Become a math whiz with AI Tutoring, Practice Questions & more.

HotmathMath Homework. Do It Faster, Learn It Better.

Similar Figures

A model airplane may come in a range of different "scales," and these scales are written as ratios. Common model airplane scales include 148 and 172. This means that the airplane is exactly 148 or 172 the size of the real plane in each dimension.

The same concept (known as "scale factor") can be applied to much simpler, two-dimensional geometric shapes. This concept is also related to something called "similarity." But what exactly is similarity? How do we determine similarity? And perhaps most importantly, what can it teach us about math? Let's find out:

The definition of similarity

If we look at two figures and see the following characteristics, we know that the two figures are similar:

  • They have the same shape
  • Their corresponding angles are congruent
  • The ratios of the lengths of their corresponding sides are equal

Before we get any further, let's define a few of these terms:

Congruence is essentially the same thing as equality. For example, if two angles both have 33 degrees, we can call them congruent.

Corresponding angles and sides are angles and sides that are in the same relative position.

Examples of similar figures

Let's look at a few examples of similar figures:

Here we see two pentagons. Their angles are corresponding and congruent, and so are their sides. The sides also have ratios of the same lengths. Because of this, we can safely say that ABCDEVWXYZ.

A few important notes: The symbol "∼" means "is similar to." You should also know that the order of the letters matters. While ABCDE may be similar to VWXYZ, it is not similar to VZYXW.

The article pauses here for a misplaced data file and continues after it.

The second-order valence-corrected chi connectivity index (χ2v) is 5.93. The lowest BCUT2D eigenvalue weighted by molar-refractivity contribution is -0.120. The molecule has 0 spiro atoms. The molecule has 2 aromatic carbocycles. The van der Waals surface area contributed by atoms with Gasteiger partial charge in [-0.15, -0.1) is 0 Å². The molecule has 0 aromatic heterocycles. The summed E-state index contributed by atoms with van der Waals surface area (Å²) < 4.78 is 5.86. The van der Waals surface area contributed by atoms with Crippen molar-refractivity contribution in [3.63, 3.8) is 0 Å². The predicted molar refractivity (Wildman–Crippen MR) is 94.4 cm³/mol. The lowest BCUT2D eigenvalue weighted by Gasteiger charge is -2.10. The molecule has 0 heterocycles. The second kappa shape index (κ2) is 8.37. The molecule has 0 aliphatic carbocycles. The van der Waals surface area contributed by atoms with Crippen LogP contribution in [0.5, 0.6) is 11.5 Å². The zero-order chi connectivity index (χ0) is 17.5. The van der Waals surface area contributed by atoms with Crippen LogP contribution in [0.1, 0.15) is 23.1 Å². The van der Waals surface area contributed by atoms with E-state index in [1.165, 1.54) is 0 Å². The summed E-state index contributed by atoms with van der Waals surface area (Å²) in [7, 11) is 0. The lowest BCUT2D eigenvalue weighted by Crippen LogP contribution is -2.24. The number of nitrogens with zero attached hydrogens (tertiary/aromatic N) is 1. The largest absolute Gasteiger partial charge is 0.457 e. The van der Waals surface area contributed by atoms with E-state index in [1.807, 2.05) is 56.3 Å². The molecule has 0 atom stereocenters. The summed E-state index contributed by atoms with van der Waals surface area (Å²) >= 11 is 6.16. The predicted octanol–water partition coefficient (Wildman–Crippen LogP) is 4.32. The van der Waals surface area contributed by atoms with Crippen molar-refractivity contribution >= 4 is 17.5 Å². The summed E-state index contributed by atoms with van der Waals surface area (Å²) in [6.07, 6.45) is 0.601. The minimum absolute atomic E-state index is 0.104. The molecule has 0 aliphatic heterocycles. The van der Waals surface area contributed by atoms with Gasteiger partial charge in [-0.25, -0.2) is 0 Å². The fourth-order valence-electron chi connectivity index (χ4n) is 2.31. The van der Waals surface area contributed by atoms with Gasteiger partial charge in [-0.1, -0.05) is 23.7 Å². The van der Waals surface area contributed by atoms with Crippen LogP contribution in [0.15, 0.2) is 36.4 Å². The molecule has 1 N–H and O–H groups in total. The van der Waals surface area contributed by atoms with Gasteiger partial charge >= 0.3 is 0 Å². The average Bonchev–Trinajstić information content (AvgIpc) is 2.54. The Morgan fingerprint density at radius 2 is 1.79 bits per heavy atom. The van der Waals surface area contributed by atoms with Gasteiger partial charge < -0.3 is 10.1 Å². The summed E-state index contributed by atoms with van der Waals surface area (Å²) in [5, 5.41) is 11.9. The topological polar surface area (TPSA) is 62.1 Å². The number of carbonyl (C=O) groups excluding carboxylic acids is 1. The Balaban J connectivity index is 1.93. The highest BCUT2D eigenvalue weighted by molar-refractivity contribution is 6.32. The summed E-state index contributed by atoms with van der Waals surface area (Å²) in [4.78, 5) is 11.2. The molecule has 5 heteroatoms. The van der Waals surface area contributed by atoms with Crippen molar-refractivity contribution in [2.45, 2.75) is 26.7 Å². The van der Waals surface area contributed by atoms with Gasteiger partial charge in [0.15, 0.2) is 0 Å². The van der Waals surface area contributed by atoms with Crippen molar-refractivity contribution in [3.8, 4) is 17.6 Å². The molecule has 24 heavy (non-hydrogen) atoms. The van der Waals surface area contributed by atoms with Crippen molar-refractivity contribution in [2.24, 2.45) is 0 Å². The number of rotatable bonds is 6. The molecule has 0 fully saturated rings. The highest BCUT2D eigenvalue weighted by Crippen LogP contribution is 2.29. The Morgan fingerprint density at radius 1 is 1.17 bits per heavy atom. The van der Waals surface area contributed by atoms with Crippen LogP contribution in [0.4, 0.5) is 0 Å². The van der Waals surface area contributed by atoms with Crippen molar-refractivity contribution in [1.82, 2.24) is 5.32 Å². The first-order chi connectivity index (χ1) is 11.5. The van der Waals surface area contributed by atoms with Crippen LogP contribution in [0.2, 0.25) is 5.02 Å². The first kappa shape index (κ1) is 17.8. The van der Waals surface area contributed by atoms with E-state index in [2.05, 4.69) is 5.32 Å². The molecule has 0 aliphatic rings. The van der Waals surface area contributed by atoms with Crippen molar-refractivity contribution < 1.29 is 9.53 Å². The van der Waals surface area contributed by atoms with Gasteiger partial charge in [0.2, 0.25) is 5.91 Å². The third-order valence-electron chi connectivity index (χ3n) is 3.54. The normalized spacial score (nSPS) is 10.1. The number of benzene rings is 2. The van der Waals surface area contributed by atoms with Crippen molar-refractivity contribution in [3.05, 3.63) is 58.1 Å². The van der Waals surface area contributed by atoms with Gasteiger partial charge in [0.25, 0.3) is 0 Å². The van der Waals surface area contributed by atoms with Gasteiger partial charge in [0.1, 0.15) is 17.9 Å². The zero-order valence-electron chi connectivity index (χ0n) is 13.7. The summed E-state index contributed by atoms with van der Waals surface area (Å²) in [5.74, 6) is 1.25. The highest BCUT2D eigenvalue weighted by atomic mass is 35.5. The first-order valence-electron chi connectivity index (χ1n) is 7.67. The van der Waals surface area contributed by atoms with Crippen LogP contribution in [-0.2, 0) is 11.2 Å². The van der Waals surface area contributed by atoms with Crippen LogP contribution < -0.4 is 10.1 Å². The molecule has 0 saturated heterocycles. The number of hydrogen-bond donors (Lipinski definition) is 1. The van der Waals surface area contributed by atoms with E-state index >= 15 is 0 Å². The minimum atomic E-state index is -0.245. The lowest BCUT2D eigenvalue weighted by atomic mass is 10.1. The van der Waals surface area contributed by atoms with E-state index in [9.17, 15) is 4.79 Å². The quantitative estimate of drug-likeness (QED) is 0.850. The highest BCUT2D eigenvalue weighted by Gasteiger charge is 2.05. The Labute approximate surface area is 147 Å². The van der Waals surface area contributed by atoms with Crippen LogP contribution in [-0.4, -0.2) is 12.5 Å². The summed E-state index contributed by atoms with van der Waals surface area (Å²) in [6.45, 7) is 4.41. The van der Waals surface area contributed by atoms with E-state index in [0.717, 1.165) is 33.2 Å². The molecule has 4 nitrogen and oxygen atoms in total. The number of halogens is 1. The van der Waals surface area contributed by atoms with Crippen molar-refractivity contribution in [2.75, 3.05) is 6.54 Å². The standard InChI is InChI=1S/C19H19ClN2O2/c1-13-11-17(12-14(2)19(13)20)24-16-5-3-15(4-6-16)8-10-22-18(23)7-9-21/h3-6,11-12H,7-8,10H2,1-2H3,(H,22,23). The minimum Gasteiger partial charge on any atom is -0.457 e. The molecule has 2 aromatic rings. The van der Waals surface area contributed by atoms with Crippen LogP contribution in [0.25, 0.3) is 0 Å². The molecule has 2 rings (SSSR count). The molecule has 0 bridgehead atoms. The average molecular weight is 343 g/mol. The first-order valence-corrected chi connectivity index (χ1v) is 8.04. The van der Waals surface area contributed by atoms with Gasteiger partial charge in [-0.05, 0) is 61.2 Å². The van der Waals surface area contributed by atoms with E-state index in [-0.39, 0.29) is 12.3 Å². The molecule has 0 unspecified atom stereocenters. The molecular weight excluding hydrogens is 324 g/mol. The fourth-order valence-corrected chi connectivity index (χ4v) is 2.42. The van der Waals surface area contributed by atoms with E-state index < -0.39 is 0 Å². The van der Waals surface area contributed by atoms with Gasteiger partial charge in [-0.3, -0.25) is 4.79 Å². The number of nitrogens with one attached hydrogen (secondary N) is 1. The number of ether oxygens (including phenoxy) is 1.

Here's another example of similarity:

We are told the cylinders are similar and want to know the radius of the smaller one.

First, let's find the scale factor. One cylinder is three times as high as the other cylinder. This means that there's a scale factor of 13.

Next, we need to find the radius of the smaller cylinder. All we need to do here is divide 1.8 by 3.


We know both the radius and the height of the larger cylinder are exactly three times greater than those of the smaller cylinder. This means that these two figures are similar and therefore the smaller cylinder has a radius of 0.6 cm.

Here's another example:

As we can see, even if we flip the figure horizontally, translate it down, and dilate it by a scale factor of 12 this still leaves us with a smaller yet similar figure. All four of these hexagons are similar.

Here's another example:

If we rotate this pentagon by 180 degrees, we get something like this:

Now we can dilate it about the origin by a scale factor of 21. This operation leaves us with something like this:

Throughout all of these transformations, the various pentagons remained similar.

Topics related to the Similar Figures

Side-Angle-Side Similarity

Squares Circumscribed by Circles

Side-Side-Side Similarity

Flashcards covering the Similar Figures

Advanced Geometry Flashcards

Common Core: High School - Geometry Flashcards

Practice tests covering the Similar Figures

Common Core: High School - Geometry Diagnostic Tests

Advanced Geometry Diagnostic Tests

Need a better understanding of similar figures?

Math tutoring is an easy and effective way to get more help with similar figures. With a math pro to turn to, your student can ask all the questions they never had a chance to cover in class. Tutoring can help students catch up with their peers and experience fun new challenges, whether with similar figures or another math topic. Contact Varsity Tutors today to get your student started with a math tutor.

Subjects Near Me
Popular Cities
Popular Subjects
Download our free learning tools apps and test prep books
varsity tutors app storevarsity tutors google play storevarsity tutors amazon storevarsity tutors ibooks store